Violence in the Crusades

Siege and Destruction of Jerusalem

Siege and Destruction of Jerusalem by Crusader forces 1099

Christianity was forever changed on 27 November of 1096 when Pope Urban II called for a Holy Crusade. The first and subsequent crusades were shrouded in violence and hatred and showed a side of Christianity that no one had seen before and created a lasting change on the religion. When Pope Urban II called for the Crusade he promised those who took up arms an offer of indulgences. These indulgences not only forgave these Crusaders of their sins, but it led to another undesired affect. This assurance of the forgiveness of their sins let these crusaders act in violent, merciless ways. One way this was shown was during the Siege of Jerusalem pictured above. From 7 June 1099 to 15 July 1099, Crusaders laid siege to the city. During their siege, and subsequent conquering of the city, the hatred and evil typically uncommon to the Christian religion was spread through the city. The city was home to many Jews and Muslims and when the Crusaders defeated the forces of the Muslim army, they did not stop. The crusade led to a massacre of Jewish and Muslims citizens who were caught in the city. It was noted that in the aftermath of the siege, there was blood "up to the knees" in the city. This violence and hatred shown so clearly would create more hate and animosity between the Christian and Muslim forces that would battle for so many years to come. 

Battle of Ager Sanguinis

Muslim victory at the battle of Ager Sanguinis

"Field of Blood"

 During the Second Crusade there was a battle known as the "field of blood". This battle was the battle of Ager Sanguinis, taking place on 28 June 1119. The Muslim forces, who were now much more organized than they were during the first crusade came back in force at the crusaders during the Second Crusade. The crusader force involved in the Second Crusade was much smaller than the force in the First Crusade. During this battle Roger of Salerno, who was a leader of the Principality of Antioch led his Crusader force against the Muslim forced led by Ilghazi. The Muslim army came into the battle with an intense hatred for the Christians and their encroachment of their land, and their merciless slaughter against their people during the first crusade. Ilghazi's army numbering around 20,000 strong met the crusader force of about 11,000 strong with swift and merciless violence. The aftermath of the battle would be the death of Roger of Salerno, 570 crusaders captured, and 30 executed with the rest of the crusader force being killed. This is just one example of combat during the Second Crusade, but it highlights the ruthlessness that the Muslims came back with after their defeat during the First Crusade. The violence, evil, and mercilessness that the Christians showed during the First Crusade was reciprocated back to them during the Second Crusade. Once again, due to the behavior of the First Crusaders and their un-Christian like behavior, backed by the thought that their sins would be forgiven led to violence not only on their prey, but would later backfire, and cause the same treatment towards their own soldiers.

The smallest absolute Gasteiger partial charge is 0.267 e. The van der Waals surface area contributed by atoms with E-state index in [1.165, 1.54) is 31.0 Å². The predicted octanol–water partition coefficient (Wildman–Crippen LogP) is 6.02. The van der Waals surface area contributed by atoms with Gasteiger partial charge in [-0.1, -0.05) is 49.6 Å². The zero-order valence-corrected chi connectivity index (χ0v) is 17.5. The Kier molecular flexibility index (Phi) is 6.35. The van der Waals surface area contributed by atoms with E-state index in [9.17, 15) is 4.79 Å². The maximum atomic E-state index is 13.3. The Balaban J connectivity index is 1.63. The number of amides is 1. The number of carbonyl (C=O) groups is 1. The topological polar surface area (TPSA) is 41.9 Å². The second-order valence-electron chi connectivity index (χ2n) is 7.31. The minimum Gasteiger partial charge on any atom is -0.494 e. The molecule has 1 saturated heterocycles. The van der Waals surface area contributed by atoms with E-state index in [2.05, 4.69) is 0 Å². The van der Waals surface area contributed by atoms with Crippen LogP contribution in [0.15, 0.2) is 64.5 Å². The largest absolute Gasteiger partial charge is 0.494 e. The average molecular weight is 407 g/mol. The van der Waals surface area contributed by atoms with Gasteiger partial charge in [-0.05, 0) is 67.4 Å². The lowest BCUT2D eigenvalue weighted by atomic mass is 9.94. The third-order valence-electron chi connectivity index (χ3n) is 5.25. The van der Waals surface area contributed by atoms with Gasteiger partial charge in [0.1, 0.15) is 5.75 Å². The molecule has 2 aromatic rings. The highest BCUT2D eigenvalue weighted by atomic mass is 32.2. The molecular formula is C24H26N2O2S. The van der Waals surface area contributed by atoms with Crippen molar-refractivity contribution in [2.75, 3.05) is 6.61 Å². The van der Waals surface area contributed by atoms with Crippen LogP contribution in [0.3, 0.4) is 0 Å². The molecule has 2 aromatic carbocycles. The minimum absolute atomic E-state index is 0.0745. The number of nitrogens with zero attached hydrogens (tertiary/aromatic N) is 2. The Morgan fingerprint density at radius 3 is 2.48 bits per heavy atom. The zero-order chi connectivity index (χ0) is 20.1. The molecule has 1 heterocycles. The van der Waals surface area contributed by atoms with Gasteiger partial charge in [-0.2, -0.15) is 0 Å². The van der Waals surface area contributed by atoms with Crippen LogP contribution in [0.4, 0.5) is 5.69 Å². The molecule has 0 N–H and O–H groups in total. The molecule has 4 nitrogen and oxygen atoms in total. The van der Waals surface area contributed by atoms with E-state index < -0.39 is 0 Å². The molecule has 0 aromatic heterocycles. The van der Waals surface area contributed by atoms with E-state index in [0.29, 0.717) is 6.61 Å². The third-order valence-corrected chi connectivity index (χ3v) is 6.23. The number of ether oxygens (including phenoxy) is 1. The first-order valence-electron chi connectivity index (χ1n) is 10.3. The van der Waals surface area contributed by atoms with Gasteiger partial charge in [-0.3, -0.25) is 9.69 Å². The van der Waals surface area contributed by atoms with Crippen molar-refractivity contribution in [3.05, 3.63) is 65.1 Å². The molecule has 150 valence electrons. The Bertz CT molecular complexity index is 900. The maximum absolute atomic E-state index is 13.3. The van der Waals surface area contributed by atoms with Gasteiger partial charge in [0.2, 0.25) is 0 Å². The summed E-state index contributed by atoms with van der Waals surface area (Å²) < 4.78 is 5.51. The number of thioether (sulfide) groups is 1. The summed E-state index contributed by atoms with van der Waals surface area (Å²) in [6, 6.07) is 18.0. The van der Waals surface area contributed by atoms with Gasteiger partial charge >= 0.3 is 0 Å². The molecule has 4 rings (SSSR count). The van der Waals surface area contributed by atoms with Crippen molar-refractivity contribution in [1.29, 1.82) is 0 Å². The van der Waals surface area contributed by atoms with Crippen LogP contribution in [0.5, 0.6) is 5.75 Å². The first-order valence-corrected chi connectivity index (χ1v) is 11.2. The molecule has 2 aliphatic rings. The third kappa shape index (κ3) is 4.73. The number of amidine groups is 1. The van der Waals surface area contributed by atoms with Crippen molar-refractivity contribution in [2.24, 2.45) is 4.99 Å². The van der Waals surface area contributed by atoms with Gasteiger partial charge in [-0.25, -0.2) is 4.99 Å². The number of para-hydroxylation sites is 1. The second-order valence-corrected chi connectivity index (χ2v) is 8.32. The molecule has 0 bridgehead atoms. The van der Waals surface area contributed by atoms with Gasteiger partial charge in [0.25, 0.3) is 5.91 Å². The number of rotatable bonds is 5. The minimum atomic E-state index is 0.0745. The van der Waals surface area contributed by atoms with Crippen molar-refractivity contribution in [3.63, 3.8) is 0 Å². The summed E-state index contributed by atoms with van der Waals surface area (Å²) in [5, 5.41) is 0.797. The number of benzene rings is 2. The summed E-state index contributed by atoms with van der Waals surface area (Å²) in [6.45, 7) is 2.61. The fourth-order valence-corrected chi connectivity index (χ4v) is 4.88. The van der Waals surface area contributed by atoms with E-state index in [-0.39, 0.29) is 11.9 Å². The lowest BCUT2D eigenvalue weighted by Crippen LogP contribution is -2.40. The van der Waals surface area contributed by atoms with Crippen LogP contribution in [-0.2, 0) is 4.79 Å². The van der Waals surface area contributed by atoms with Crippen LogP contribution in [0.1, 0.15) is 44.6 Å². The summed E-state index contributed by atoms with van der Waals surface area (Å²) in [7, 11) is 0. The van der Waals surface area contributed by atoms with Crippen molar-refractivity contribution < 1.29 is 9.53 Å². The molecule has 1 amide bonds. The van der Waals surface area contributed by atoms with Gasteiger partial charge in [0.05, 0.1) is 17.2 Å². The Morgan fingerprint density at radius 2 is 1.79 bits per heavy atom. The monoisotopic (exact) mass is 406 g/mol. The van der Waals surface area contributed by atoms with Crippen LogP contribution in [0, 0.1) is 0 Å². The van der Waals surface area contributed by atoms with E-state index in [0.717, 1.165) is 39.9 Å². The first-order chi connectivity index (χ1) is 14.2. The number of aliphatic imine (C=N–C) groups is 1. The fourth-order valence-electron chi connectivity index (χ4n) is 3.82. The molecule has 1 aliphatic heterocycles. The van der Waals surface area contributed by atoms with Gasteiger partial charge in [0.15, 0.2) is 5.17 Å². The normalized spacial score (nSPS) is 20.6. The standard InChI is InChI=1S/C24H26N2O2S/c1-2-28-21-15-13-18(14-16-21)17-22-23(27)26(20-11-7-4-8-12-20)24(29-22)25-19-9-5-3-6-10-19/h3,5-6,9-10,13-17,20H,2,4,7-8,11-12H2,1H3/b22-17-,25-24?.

Massacre at Ayyedieh

Massacre at Ayyedieh

The violence, hatred, and pure evil that was now becoming more common among Christian Crusaders would continue through the Third Crusade. A key leader and figure of the Third Crusade was King Richard I "The Lionheart" who was the King of England. Although he led the Crusaders through many glorious victories, he would succumb to the harsh, evil, and merciless behavior that so many other Crusaders fell victim to. Shortly after the fall of Acre, King Richard had around 2,000 Muslim prisoners, and his Muslim opponent, Saladin had in his possession around 1,600 Christian prisoners. The two forces decided to conduct a prisoner exchange that would go horribly wrong, and further highlight the sheer violence, hate, and disregard for Christians ideals that the Crusades had been showing up to this point. King Richard thought that during the exchange, Saladin was taking too long. He in turn concluded that Saladin must have been setting up some sort of trap or wasn’t honoring the deal. Therefore, Kind Richard ordered the slaughter of all the Muslim prisoners. Some of his men were skeptical and confused, but nonetheless carried out the order, and all the prisoners would be put to death. Depicted above is the slaughter that ensued. Shown is a few people meeting their death, while thousands around them watched and waited to meet their demise, and highlighing those already killed lying below. Christianity would have never allowed for something like this to happen, but the circumstances led to these horrid events. King Richard and his men knew that they were killing the enemy, and that meant it was all towards the goal of the holy war. They knew that even if it was wrong, that the Pope had again offered indulgences for this crusade, and they would be safe from judgement on these occurrences. Finally, the sheer disregard for Muslims due to the hatred and anger towards them allowed King Richard to give the order of such a horrible thing. Consequently however, the violence shown toward the Muslim Prisoners would be reciprocated on the Christian prisoners. Outraged after seeing this atrocity, Saladin then ordered the execution of the Christian prisoners in his possession. This event highlights the idea that holy war, indulgences, hate, and revenge on both sides led to insurmountable violence that otherwise would not have been permissible by Christianity, and led to events that do not bear the teachings of Christ.